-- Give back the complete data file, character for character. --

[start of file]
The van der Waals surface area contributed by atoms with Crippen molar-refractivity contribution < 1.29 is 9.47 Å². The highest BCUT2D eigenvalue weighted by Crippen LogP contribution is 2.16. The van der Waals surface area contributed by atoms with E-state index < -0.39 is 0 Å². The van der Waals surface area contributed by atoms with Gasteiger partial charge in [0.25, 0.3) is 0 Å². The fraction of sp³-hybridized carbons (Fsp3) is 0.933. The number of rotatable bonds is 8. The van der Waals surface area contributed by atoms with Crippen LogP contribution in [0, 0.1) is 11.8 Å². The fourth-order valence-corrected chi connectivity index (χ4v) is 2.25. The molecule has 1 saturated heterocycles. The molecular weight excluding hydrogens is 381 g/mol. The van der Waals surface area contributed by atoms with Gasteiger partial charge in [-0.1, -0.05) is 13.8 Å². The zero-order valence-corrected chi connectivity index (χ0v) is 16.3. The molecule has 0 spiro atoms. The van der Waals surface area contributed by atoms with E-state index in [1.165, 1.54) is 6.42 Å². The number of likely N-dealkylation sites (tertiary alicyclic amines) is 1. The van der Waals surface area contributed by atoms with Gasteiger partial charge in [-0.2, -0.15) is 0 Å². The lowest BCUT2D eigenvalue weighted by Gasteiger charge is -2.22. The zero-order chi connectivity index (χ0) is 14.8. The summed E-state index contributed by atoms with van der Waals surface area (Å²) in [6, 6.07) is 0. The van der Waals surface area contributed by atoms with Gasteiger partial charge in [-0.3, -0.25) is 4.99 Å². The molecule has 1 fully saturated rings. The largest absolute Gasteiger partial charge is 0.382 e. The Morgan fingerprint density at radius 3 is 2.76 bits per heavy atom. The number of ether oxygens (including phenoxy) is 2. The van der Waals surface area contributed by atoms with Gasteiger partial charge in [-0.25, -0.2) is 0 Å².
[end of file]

The van der Waals surface area contributed by atoms with Crippen molar-refractivity contribution < 1.29 is 9.47 Å². The highest BCUT2D eigenvalue weighted by Crippen LogP contribution is 2.16. The van der Waals surface area contributed by atoms with E-state index < -0.39 is 0 Å². The van der Waals surface area contributed by atoms with Gasteiger partial charge in [0.25, 0.3) is 0 Å². The fraction of sp³-hybridized carbons (Fsp3) is 0.933. The number of rotatable bonds is 8. The van der Waals surface area contributed by atoms with Crippen LogP contribution in [0, 0.1) is 11.8 Å². The fourth-order valence-corrected chi connectivity index (χ4v) is 2.25. The molecule has 1 saturated heterocycles. The molecular weight excluding hydrogens is 381 g/mol. The van der Waals surface area contributed by atoms with Gasteiger partial charge in [-0.1, -0.05) is 13.8 Å². The zero-order valence-corrected chi connectivity index (χ0v) is 16.3. The molecule has 0 spiro atoms. The van der Waals surface area contributed by atoms with E-state index in [1.165, 1.54) is 6.42 Å². The number of likely N-dealkylation sites (tertiary alicyclic amines) is 1. The van der Waals surface area contributed by atoms with Gasteiger partial charge in [-0.2, -0.15) is 0 Å². The lowest BCUT2D eigenvalue weighted by Gasteiger charge is -2.22. The zero-order chi connectivity index (χ0) is 14.8. The summed E-state index contributed by atoms with van der Waals surface area (Å²) in [6, 6.07) is 0. The van der Waals surface area contributed by atoms with Gasteiger partial charge in [-0.3, -0.25) is 4.99 Å². The molecule has 1 fully saturated rings. The largest absolute Gasteiger partial charge is 0.382 e. The Morgan fingerprint density at radius 3 is 2.76 bits per heavy atom. The number of ether oxygens (including phenoxy) is 2. The van der Waals surface area contributed by atoms with Gasteiger partial charge in [-0.25, -0.2) is 0 Å².